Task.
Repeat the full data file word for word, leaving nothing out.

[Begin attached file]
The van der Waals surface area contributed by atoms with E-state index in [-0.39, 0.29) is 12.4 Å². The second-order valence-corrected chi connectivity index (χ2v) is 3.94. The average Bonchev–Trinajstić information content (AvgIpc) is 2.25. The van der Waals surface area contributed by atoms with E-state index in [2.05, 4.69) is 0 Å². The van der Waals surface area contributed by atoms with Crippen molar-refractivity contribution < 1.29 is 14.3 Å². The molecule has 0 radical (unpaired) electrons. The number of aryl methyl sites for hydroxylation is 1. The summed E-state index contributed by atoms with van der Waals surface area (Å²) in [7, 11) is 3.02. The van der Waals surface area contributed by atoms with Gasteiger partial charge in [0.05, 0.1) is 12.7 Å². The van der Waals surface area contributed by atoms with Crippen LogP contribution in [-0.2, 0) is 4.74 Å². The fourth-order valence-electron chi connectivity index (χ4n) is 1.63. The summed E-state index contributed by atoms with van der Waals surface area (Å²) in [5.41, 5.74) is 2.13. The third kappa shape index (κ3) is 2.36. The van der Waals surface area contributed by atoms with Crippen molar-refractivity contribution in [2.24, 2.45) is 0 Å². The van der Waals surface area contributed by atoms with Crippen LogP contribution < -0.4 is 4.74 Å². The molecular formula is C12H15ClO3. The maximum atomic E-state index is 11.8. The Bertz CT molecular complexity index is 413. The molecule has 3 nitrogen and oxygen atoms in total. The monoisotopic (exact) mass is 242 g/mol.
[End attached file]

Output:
The van der Waals surface area contributed by atoms with E-state index in [-0.39, 0.29) is 12.4 Å². The second-order valence-corrected chi connectivity index (χ2v) is 3.94. The average Bonchev–Trinajstić information content (AvgIpc) is 2.25. The van der Waals surface area contributed by atoms with E-state index in [2.05, 4.69) is 0 Å². The van der Waals surface area contributed by atoms with Crippen molar-refractivity contribution < 1.29 is 14.3 Å². The molecule has 0 radical (unpaired) electrons. The number of aryl methyl sites for hydroxylation is 1. The summed E-state index contributed by atoms with van der Waals surface area (Å²) in [7, 11) is 3.02. The van der Waals surface area contributed by atoms with Gasteiger partial charge in [0.05, 0.1) is 12.7 Å². The van der Waals surface area contributed by atoms with Crippen LogP contribution in [-0.2, 0) is 4.74 Å². The fourth-order valence-electron chi connectivity index (χ4n) is 1.63. The summed E-state index contributed by atoms with van der Waals surface area (Å²) in [5.41, 5.74) is 2.13. The third kappa shape index (κ3) is 2.36. The van der Waals surface area contributed by atoms with Crippen molar-refractivity contribution in [2.24, 2.45) is 0 Å². The van der Waals surface area contributed by atoms with Crippen LogP contribution < -0.4 is 4.74 Å². The molecular formula is C12H15ClO3. The maximum atomic E-state index is 11.8. The Bertz CT molecular complexity index is 413. The molecule has 3 nitrogen and oxygen atoms in total. The monoisotopic (exact) mass is 242 g/mol.